Wednesday, 21 February 2007

Sudden Death?

Published Wednesday, February 21, 2007

Sudden Death?

In the late 1880s, inventor Thomas Edison and industrialist George Westinghouse were vying to distribute electricity in America. Edison favored the use of direct current. Westinghouse was pushing his alternating current method as being far superior and more efficient.

Fearful of losing business to Westinghouse, Edison started a smear campaign against his competitor, saying alternating current was unsafe. To prove his point, Edison arranged for a public demonstration in 1887 in which a metal plate was attached to a 1,000-volt Westinghouse generator.

A large dog was then placed on the plate. Thus did the word electrocution come into the English language.

The New York Legislature adopted electrocution as its method of capital punishment the next year. With a little pressuring and conniving by Edison, Westinghouse's alternating current method was picked as the death-delivery system for the electric chair. Edision reasoned that people wouldn't want that same electricity coursing through their houses that was used to electrocute criminals.

On Aug. 6, 1890, William Kemmler, convicted of murdering a woman with an ax, became the first person in America to die in the electric chair. Richard Moran, a sociologist who wrote "Executioner's Current" in 2002, speculated that Edison may have bribed the reporter covering the execution. The headline in the next day's paper read: "Kemmler Westinghoused."

Moran also noted that Kemmler's execution went horribly wrong. Edison had managed to gather up three used Westinghouse generators through a dealer. The first jolt of electricity lasted 17 seconds because a leather belt on one of the second-hand generators was about to fall off. After the power was switched off, one of the medical doctors present noticed that blood was oozing from a cut at the base of Kemmler's thumb where a fingernail had pressed into it. The doctor order the power turned on again.

That application lasted four minutes. Kemmler's chest heaved and his skin began smoldering. The New York Herald reported that 25 witnesses were in the execution chamber: "Strong men fainted and fell like logs on the floor" from the sight and the stench. Asked about the execution afterwards, Westinghouse responded: "They would have done better with an ax."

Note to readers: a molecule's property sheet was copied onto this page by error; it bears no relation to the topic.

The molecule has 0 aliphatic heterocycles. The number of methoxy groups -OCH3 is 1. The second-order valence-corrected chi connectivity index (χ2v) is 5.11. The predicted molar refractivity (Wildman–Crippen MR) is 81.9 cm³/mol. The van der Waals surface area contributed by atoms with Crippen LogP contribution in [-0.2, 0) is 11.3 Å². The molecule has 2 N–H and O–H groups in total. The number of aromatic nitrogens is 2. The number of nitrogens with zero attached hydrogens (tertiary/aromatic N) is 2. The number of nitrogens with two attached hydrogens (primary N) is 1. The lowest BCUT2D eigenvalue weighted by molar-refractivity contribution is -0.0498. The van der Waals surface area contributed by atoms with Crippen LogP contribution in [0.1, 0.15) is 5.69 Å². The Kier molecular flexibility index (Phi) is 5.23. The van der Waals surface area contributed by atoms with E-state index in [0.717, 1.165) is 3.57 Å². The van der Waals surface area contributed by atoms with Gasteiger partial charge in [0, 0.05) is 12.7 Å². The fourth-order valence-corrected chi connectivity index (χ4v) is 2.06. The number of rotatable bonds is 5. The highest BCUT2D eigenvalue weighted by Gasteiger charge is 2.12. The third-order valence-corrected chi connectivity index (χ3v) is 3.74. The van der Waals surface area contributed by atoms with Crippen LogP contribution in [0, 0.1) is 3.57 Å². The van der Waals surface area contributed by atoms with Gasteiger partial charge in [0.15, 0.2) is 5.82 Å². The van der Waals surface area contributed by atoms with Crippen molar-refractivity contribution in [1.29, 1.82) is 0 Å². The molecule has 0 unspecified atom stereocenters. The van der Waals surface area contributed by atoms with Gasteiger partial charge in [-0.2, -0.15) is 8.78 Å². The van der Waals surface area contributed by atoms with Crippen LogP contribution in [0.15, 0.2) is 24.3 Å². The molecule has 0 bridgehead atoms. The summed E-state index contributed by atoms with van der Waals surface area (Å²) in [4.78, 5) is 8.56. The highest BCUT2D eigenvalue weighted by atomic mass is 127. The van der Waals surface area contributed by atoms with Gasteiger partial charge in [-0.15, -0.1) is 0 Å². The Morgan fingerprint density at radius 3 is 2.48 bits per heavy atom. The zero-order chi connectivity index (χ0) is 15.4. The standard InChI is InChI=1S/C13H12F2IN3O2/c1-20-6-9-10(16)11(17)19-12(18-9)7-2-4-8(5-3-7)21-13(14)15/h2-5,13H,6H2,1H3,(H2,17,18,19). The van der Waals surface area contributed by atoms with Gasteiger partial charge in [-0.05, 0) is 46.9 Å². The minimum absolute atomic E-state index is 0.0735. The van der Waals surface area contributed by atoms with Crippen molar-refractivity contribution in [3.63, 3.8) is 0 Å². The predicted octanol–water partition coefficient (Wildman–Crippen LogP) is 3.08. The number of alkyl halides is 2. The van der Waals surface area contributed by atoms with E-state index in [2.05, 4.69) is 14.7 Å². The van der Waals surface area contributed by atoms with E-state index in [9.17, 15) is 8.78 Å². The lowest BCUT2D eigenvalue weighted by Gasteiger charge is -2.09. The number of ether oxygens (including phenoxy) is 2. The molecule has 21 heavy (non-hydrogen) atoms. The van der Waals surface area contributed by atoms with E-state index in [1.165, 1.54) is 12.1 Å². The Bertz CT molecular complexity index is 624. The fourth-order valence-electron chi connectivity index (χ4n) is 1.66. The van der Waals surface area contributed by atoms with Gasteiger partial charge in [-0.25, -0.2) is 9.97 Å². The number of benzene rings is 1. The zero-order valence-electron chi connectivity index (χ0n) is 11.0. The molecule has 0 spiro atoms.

Nearly 117 years later, the electric chair has been banished in Florida in favor of the more "humane" lethal injection. Which brings us to the question:

Was Angel Diaz's grotesque execution Dec. 13, to use a popular expression, "good enough for government work"?

Diaz, 55, was convicted for the shooting death of a Miami topless-bar manager 27 years ago during a robbery attempt.

Done correctly and professionally, perhaps injection is more painless than the past alternative. But it took Diaz 34 minutes to die, gasping at times, because the needles had gone through his veins, an autopsy showed.

A special commission formed after former Gov. Jeb Bush suspended executions has found that the official executioner was badly trained; the state's medical professional was not in the chamber during of the death work.

"They did exactly the wrong thing," Columbia University anesthesiologist Mark Heath said last week of the manner in which the three-drug "cocktail" was administered to Diaz. Health said Diaz, in his opinion, "was not properly anesthetized."

The executioner who was in charge of the lethal injection told the investigating panel that he had "no medical training or qualifications." He is paid $150 for each execution and has had no medical training in seven years.

The lethal-injection review panel was in Tampa on Monday hearing additional testimony. The medical professional who oversaw the execution testified over a telephone, his voice electronically altered to protect his identity. He would not discuss his qualifications, saying only that he had done more than 80 executions in five states.

He disputed autopsy findings by doctors who said the needles went through the Diaz' veins at the beginning of the execution. Instead, the needles tore the veins when Diaz was transported for the autopsy, he contended.

By all accounts, Diaz was a violent, dangerous criminal. He was serving a sentence for second-degree murder in his native Puerto Rico when he escaped and fled to the United States. And there are those who feel like the writer of a letter to the New York Post that appeared a few days after Diaz was executed: "Whether or not he suffered during his execution shouldn't cause those involved in the process to lose any sleep. After all, we are talking about a convicted murderer."

Actually, we're talking about killing people convicted of murder. The state, under the United States' Constitution, has the responsibility to do that in a manner that is not cruel or unusual.

The commission is scheduled to make recommendations for changes in the lethal-injection method by March 1, just before the start of the legislative session. Before its work is done, perhaps their members will reflect on some of the last works said by Kemmler, the electric chair's first victim.

As he was strapped in, he had one request for the warden: "Take your time and do it right."

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